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SIR JOHN FROISSART Chronicles of England, France, Spain and the adjoining countries from the latter part of the reign of Edward II to the coronation of Henry IV. Vol.1

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SIR JOHN FROISSART
Chronicles of England, France, Spain and the adjoining countries from the latter part of the reign of Edward II to the coronation of Henry IV. Vol.1
page 179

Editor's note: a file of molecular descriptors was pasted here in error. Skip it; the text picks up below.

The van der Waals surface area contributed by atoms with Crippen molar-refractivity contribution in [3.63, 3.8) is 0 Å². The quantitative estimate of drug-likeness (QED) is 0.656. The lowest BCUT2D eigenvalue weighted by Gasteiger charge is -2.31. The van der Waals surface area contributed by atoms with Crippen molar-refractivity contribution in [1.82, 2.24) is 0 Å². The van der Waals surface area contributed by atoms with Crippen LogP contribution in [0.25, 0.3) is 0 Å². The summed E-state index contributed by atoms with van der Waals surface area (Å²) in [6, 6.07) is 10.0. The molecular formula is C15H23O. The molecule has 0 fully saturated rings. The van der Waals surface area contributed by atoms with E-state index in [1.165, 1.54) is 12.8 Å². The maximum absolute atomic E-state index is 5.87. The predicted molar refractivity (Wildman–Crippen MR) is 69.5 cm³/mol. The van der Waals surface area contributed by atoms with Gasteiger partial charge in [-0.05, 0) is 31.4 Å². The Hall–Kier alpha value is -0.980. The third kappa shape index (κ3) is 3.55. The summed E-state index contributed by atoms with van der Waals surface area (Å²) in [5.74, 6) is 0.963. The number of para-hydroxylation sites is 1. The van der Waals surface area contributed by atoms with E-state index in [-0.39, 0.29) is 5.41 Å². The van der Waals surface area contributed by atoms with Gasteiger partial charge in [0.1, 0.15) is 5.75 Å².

marvelloufly great fires, and, about midnight, fuch a blading and noife with their horns, that it feemed as if all the great devils from hell had been come there. Thus were they lodged this night, which was the ïùght of the feaft of St. Peter, the beginning of Auguft 1327, until the next day, when the lords heard mafs : afterward, every one armed himself, and the battalions were formed as on the preceding day. When the Scots faw this, they came and lodged themfelves on the fame ground they had done before ; and the two armies remained thus drawn up until noon, when the Scots made no movement to come towards the Englifli, nor did thefe on their part make any advances, for they dared not to attempt it with fo great difadvantage. Several companions pafled the river on horf eback, as did fome of the foot, to Ikirmifli with the Scots, who aifo quit ted their battalions to meet them, and many on each fide were killed, wounded, and taken prifoners. In the 'afternoon the lords ordered every one to retire to their quarters, as it feemed to them that they were drawn up to no purpofe : in this manner they remained for three days. The Scots, on their fide, never quitted the mountain ; but there were continued ikirmiihes on both fides, and many killed and taken prifoners : in the evenings they made large fires, and great noifes with their horns and with ihouting. The


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